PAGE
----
ANDY RODDICK: I'm glad you were confused, too. At least I had company. I hit a ball, and I said, Well, let's take a look at it. We stood around for a while looking confused, and then I see on the board it says the original call stands. I felt like it was talking directly to me. I would have liked some advance notice.
So I just looked at the umpire he said, Original call stands. And I go, Oh, you can read, too. That's good. Then I asked him on the switch over, and I said, Okay, I've seen it before where it kind of shorts out for a second and then it's not working at all. I said, Is Hawk-Eye down right now? He said, No, it was just for that shot. I said, Well, that sucks.
He said, Well, it's tough on me. You don't know how it is on me. I'm like, It's not going to matter to you at the end of the day. I go, Forgive me if you can't see my tears. They're there for you. But I was like, It doesn't matter to you.
For me, it's tough, man. Feel free to jump in there any time. You don't need a machine. I'll give you permission.

Q. What's the sense in the locker room about the time that Djokovic and Nadal are taking these days over their serves? Is there any kind of debate about it or conversation about it?
ANDY RODDICK: Yeah, I mean, when someone bounces the ball 25 times it gets brought up in conversation. But, you know, I don't think it's our job. I think it's the umpire's job. I don't know if they consider that part of his service motion, you know. It's their job to enforce the time rules.
There's really not much we can do about it, but I don't know what our options are at that moment.

Q. Where do you feel your game is at right now having come through such a tough scream like you did today? Do you feel like you're coming toward the top of your game again?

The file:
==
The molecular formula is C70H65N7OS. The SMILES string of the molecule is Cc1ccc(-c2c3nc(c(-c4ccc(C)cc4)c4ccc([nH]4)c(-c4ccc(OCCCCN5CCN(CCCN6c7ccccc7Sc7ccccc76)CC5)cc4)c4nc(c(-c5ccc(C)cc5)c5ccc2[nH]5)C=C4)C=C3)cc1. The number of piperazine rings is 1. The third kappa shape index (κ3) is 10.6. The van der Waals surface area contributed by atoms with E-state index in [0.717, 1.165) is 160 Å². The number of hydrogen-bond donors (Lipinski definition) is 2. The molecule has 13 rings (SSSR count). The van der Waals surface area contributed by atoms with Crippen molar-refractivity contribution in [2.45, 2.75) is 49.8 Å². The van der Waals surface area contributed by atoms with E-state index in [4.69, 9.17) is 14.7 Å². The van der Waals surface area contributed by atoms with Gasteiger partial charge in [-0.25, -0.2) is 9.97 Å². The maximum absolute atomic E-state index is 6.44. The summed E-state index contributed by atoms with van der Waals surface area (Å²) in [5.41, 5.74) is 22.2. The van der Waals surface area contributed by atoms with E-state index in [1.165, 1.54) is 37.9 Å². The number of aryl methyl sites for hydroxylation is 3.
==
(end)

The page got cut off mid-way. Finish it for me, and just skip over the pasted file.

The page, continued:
ANDY RODDICK: I'm getting there. In practice I've been hitting the ball as well as I have. I mean, really, really playing great stuff in practice. Now it's just a matter of trying to get that translated. I think when you're off for, what is it? However long. Two weeks or whatever it is, I think I was just a little bit overanxious.
It got to the point where I was ready to play instead of practicing, and maybe that showed. I rushed a little bit. But I settled in in the second and third set. So if I can get it the way I'm hitting the ball to translate into the match, I think I'll be okay.

Q. Minar, off the clay on hard court. Can you give us a few words on him?
ANDY RODDICK: Well, he actually plays pretty similar to the guy I played today. He hits hard and flat. You know, I think he's going to come out and go for broke. That's probably what he feels is going to be his best chance to get a win.
You know, I think you just have to stay the course with these guys. I feel like if I fix my serve and hold my own serve, I'm going to get looks.